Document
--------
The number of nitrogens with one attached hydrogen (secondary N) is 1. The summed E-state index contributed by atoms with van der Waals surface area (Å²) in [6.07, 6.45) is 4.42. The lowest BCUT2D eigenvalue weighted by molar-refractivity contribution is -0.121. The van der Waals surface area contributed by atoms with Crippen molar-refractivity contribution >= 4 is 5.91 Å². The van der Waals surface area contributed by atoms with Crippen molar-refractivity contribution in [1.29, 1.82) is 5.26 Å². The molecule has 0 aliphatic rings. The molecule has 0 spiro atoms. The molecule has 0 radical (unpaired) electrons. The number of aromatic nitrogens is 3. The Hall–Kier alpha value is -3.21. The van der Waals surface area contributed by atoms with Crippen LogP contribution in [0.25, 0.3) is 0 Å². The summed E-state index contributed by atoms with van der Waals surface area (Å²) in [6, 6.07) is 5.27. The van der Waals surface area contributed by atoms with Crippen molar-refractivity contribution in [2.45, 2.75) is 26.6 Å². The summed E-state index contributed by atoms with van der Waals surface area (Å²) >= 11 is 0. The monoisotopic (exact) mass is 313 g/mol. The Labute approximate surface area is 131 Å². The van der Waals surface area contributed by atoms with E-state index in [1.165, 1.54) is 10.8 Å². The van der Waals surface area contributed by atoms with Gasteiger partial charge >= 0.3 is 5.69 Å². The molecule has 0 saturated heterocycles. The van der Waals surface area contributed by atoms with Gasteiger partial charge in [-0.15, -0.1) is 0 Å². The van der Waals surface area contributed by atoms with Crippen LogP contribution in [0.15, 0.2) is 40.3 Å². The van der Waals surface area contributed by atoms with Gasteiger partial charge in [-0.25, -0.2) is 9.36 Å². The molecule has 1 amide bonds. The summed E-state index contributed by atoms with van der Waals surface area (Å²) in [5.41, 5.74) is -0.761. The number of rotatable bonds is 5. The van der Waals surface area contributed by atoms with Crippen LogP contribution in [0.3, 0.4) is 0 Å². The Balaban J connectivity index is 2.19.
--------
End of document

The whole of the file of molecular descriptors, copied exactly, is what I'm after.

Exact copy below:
The number of nitrogens with one attached hydrogen (secondary N) is 1. The summed E-state index contributed by atoms with van der Waals surface area (Å²) in [6.07, 6.45) is 4.42. The lowest BCUT2D eigenvalue weighted by molar-refractivity contribution is -0.121. The van der Waals surface area contributed by atoms with Crippen molar-refractivity contribution >= 4 is 5.91 Å². The van der Waals surface area contributed by atoms with Crippen molar-refractivity contribution in [1.29, 1.82) is 5.26 Å². The molecule has 0 aliphatic rings. The molecule has 0 spiro atoms. The molecule has 0 radical (unpaired) electrons. The number of aromatic nitrogens is 3. The Hall–Kier alpha value is -3.21. The van der Waals surface area contributed by atoms with Crippen LogP contribution in [0.25, 0.3) is 0 Å². The summed E-state index contributed by atoms with van der Waals surface area (Å²) in [6, 6.07) is 5.27. The van der Waals surface area contributed by atoms with Crippen molar-refractivity contribution in [2.45, 2.75) is 26.6 Å². The summed E-state index contributed by atoms with van der Waals surface area (Å²) >= 11 is 0. The monoisotopic (exact) mass is 313 g/mol. The Labute approximate surface area is 131 Å². The van der Waals surface area contributed by atoms with E-state index in [1.165, 1.54) is 10.8 Å². The van der Waals surface area contributed by atoms with Gasteiger partial charge >= 0.3 is 5.69 Å². The molecule has 0 saturated heterocycles. The van der Waals surface area contributed by atoms with Gasteiger partial charge in [-0.15, -0.1) is 0 Å². The van der Waals surface area contributed by atoms with Crippen LogP contribution in [0.15, 0.2) is 40.3 Å². The van der Waals surface area contributed by atoms with Gasteiger partial charge in [-0.25, -0.2) is 9.36 Å². The molecule has 1 amide bonds. The summed E-state index contributed by atoms with van der Waals surface area (Å²) in [5.41, 5.74) is -0.761. The number of rotatable bonds is 5. The van der Waals surface area contributed by atoms with Crippen LogP contribution in [0.3, 0.4) is 0 Å². The Balaban J connectivity index is 2.19.